Referenced by
Citing PatentFiling datePublication dateApplicantTitle
US4317860 *Aug 31, 1979Mar 2, 1982Produits Chimiques Ugine KuhlmannPolyvinylidene fluoride-thermoplastic resin laminates and method
US4936936 *Aug 30, 1988Jun 26, 1990E. I. Du Pont De Nemours And CompanyMethod of making thermoplastic acrylic polymer coated composite structure
US4959189 *Sep 26, 1988Sep 25, 1990E. I. Du Pont De Nemours And CompanyAutomobile, vehicle parts
US5001000 *Feb 13, 1990Mar 19, 1991E. I. Du Pont De Nemours And CompanyMultilayer thermoplastic composite sheets of polyacrylate polymer bonded to thermosetting resin layer of polyester with filler pigment and glass fibers
US5055346 *Dec 8, 1989Oct 8, 1991Frank RohrbacherThermoplastic acrylic polymer coated composite structure
US5085921 *Dec 27, 1989Feb 4, 1992The Boeing CompanyDecorative laminates with heat release reducing and ink discoloration preventive protective layer
US5342666 *Oct 1, 1992Aug 30, 1994Rexham Industries Corp.Used in automobile body panels
US5514427 *Jun 28, 1994May 7, 1996Rexam Industries Corp.Injection molded plastic article with integral weatherable pigmented film surface
US5536539 *May 8, 1995Jul 16, 1996Rexam Industries Corp.Alloy of fluoropolymer and acrylic polymer, automobile panels
US5707697 *Mar 13, 1995Jan 13, 1998Avery Dennison CorporationDistinctness of image
US5725712 *Mar 13, 1995Mar 10, 1998Avery Dennison CorporationDry paint transfer process for making high DOI automotive body panels
US5916643 *Apr 7, 1995Jun 29, 1999Avery Dennison CorporationDry paint transfer-laminated body panels having deep-draw high DOI automotive paint coat
US5960527 *May 15, 1997Oct 5, 1999Rexam Industries Corp.Method of injection molding plastic automobile body parts with integral weatherable pigmented film surface
US6180195Jun 29, 1999Jan 30, 2001Rexam Industries Corp.The decorative surfacing film comprises a substantially molecularly unoriented cast polymer film formed from a weatherable polymer.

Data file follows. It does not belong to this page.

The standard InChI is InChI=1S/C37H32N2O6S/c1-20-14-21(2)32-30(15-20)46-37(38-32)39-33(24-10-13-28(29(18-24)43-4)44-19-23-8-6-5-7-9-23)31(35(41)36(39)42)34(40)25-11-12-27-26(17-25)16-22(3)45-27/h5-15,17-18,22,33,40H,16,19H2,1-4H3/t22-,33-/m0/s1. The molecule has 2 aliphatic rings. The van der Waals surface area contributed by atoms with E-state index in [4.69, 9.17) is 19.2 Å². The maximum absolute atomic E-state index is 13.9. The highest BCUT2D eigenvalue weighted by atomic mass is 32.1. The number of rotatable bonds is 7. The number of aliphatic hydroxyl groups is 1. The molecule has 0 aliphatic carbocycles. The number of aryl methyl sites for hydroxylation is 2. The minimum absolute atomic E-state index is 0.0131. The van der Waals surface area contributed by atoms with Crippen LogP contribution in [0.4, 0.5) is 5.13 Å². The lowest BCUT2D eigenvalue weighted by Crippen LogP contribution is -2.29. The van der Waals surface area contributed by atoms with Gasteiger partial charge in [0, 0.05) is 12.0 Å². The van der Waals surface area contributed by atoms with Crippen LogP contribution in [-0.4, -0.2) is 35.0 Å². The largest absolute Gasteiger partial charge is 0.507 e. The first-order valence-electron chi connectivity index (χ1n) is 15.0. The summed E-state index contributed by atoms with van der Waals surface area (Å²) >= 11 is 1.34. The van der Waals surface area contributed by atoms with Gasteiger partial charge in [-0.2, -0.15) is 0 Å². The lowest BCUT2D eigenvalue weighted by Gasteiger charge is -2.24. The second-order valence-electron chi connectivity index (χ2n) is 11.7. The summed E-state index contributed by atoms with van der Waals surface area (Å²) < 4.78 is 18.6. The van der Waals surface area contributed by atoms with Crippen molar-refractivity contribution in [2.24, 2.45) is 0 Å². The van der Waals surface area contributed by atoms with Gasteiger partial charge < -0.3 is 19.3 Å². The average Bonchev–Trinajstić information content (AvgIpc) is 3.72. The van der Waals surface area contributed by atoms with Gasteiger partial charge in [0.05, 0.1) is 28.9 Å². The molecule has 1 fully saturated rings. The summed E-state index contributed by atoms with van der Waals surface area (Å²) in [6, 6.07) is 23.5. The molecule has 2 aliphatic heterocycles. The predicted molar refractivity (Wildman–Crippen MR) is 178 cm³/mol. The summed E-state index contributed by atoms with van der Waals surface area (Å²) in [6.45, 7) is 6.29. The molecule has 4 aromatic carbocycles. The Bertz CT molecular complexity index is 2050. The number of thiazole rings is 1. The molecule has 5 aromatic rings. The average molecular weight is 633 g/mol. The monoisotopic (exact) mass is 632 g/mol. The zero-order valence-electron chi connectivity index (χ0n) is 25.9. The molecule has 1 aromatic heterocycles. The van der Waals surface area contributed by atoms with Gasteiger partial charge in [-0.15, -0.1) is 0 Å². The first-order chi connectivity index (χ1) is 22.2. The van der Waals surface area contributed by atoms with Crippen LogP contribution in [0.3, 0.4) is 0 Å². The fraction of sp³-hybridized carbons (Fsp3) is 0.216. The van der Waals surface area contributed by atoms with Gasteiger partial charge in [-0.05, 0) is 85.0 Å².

US6551432Dec 6, 1999Apr 22, 2003Avery Dennison CorporationDry paint transfer process and product
US6579397Mar 13, 1995Jun 17, 2003Avery Dennison CorporationDry paint transfer process for making deep draw high DOI automotive body panels
US6649003Mar 13, 1995Nov 18, 2003Avery Dennison CorporationDry paint transfer lamination process for making high DOI automotive body panels
US6835267Nov 29, 1994Dec 28, 2004Avery Dennison CorporationDry paint transfer process and product
US6838130Apr 11, 1995Jan 4, 2005Avery Dennison CorporationDry paint transfer process and product
US6966962Apr 3, 2003Nov 22, 2005Avery Dennison CorporationMultilayer; clear and coloring coating on temproary flexible casting sheet and drying; three-dimensional, thermoforming; gloss
US6984280May 8, 2003Jan 10, 2006Avery Dennison CoporationDry paint transfer process for making deep-draw high doi automotive body panels
US7575653 *Apr 12, 1995Aug 18, 20093M Innovative Properties CompanyMelt-flowable materials and method of sealing surfaces
US20130220527 *Oct 26, 2012Aug 29, 2013Kevin P. KellyModular wall system
USRE35739 *Oct 4, 1994Feb 24, 1998Rexam Industries Corp.Decorative sheet material simulating the appearance of a base coat/clear coat paint finish
USRE35894 *Oct 21, 1996Sep 8, 1998Rexam Industries Corp.Substantially molecularly unoriented cast polymer film
USRE35970 *Oct 24, 1996Nov 24, 1998Rexam Industries Corp.Injection molded plastic article with integral weatherable pigmented film surface
USRE36457 *Oct 21, 1996Dec 21, 1999Rexam Industries, Corp.Injection molded plastic article with integrated weatherable pigmented film surface
EP0361823A2 *Sep 25, 1989Apr 4, 1990E.I. Du Pont De Nemours And CompanyA process for forming a composite structure of thermoplastic polymer and sheet molding compound
Classifications
U.S. Classification156/245, 428/31, 428/421, 428/430, 428/420, 156/306.9, 156/182, 264/263
International ClassificationB32B27/00
Cooperative ClassificationB32B27/00, B29C70/28
European ClassificationB29C70/28, B32B27/00